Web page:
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|Title:||Are Nursing Students’ Early Course and Perceived Performance Related to Their Final and Actual Course Performance?|
|Authors:||F. Oducado, Ryan Michael|
|Abstract:||ABSTRACT Background: Assessing the academic performance of students is imperative for nursing educators. While it is commonly accepted that performance in quizzes is linked with final examination performance, little published empirical data is available among nursing student samples. Purpose: The purpose of this study was to determine the relationship between performance in regular short lecture quizzes and long quiz on the final examination performance of nursing students in a nursing course. Likewise, this study ascertained whether there is a significant relationship between perceived performance and actual performance in the final examination of the course. Methods: A descriptive-correlational study design was used. All 138 second-year nursing students enrolled in the Community Health Nursing course were included in this study. Grades in short quizzes, long test, and final examination were analyzed, and a one item global scale was utilized to determine students’ perceived performance in the final examination. Pearson’s r was employed to determine the relationship between variables. Results: Results revealed that performance in regular short lecture quizzes (p=0.000) and long quiz (p=0.000) were significantly correlated with final examination performance. Moreover, there was a significant relationship between perceived performance and actual performance in the final examination (p=0.000). Conclusion: This study suggests that early performance in the lecture course can significantly influence students’ performance in the final assessment of the course. Nurse educators are encouraged to be proactive in identifying students who are at risk of performing poorly early in the course so that prompt remediation and guidance may be provided to students who are not performing well.|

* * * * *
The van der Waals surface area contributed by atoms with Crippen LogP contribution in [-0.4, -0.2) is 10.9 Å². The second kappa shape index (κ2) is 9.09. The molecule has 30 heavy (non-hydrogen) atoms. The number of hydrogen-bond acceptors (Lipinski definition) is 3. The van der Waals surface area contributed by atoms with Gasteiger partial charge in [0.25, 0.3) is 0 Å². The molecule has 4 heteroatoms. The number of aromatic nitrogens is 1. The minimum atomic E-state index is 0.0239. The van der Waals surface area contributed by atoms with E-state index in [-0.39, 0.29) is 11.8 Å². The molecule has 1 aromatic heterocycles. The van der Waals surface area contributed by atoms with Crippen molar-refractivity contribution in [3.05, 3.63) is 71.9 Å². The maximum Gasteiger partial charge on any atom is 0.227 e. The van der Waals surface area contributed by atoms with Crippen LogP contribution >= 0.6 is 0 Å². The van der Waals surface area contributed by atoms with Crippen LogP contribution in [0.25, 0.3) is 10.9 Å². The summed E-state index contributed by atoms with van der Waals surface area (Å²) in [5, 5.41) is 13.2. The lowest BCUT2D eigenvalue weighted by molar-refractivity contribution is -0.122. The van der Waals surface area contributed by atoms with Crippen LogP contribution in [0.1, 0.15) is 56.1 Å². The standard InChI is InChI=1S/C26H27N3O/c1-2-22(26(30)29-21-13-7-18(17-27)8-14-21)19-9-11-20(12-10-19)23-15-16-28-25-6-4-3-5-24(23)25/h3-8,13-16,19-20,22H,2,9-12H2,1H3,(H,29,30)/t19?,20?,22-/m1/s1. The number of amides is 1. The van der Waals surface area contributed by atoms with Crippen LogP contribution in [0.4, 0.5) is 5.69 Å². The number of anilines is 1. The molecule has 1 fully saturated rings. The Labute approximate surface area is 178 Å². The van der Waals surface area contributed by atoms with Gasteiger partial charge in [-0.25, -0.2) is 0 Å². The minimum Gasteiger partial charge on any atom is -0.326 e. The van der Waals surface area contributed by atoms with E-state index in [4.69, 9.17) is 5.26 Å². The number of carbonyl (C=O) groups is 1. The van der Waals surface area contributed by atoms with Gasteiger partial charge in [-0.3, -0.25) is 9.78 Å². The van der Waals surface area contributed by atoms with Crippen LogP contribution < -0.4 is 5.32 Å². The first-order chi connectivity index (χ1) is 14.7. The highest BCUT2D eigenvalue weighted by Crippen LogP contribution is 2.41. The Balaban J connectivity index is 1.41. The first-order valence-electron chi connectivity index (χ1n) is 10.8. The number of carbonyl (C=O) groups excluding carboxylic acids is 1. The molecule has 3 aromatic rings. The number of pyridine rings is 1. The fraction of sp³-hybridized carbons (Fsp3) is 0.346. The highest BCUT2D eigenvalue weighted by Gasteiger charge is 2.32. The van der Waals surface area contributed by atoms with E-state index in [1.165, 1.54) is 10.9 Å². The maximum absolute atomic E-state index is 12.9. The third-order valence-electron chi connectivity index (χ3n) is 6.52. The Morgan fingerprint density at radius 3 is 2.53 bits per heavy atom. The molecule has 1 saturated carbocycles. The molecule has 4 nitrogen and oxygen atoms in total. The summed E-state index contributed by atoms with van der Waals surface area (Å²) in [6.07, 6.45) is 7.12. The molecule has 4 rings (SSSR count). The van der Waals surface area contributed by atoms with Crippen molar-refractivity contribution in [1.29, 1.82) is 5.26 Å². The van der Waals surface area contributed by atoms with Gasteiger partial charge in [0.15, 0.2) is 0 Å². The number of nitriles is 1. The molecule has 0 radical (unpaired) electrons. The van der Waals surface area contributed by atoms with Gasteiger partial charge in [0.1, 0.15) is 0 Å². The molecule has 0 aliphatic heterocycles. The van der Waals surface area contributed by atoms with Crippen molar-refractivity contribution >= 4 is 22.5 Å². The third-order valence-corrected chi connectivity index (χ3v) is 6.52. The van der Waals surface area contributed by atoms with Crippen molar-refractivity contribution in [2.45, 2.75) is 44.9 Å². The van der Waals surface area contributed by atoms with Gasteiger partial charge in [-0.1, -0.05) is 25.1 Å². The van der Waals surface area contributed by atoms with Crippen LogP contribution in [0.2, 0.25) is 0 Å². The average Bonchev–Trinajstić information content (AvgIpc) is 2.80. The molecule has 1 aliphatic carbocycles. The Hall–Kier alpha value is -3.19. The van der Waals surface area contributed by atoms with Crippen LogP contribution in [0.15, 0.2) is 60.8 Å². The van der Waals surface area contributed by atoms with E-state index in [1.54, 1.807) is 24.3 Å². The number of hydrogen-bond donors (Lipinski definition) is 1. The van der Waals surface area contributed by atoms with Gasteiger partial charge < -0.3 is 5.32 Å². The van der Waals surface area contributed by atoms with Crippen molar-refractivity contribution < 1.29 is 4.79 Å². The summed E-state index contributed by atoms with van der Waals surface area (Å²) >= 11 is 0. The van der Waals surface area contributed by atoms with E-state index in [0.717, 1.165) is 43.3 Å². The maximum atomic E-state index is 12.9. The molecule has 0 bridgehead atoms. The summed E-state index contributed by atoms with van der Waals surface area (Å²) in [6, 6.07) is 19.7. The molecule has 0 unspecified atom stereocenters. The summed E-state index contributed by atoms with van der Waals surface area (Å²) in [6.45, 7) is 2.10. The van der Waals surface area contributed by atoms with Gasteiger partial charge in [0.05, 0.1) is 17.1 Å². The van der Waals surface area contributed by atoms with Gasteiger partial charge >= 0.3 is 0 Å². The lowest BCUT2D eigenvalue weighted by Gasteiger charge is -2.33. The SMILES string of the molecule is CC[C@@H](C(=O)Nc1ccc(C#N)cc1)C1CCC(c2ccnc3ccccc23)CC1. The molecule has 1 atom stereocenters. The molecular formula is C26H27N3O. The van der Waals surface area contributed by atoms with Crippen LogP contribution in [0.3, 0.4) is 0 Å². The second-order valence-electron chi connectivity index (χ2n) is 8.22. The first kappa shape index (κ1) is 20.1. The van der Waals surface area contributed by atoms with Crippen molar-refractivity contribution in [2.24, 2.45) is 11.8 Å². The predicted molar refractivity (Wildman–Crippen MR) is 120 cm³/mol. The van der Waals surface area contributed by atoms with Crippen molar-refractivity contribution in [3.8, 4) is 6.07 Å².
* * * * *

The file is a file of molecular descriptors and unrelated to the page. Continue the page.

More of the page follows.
|Appears in Collections:||1. Nurse Media Journal Of Nursing|
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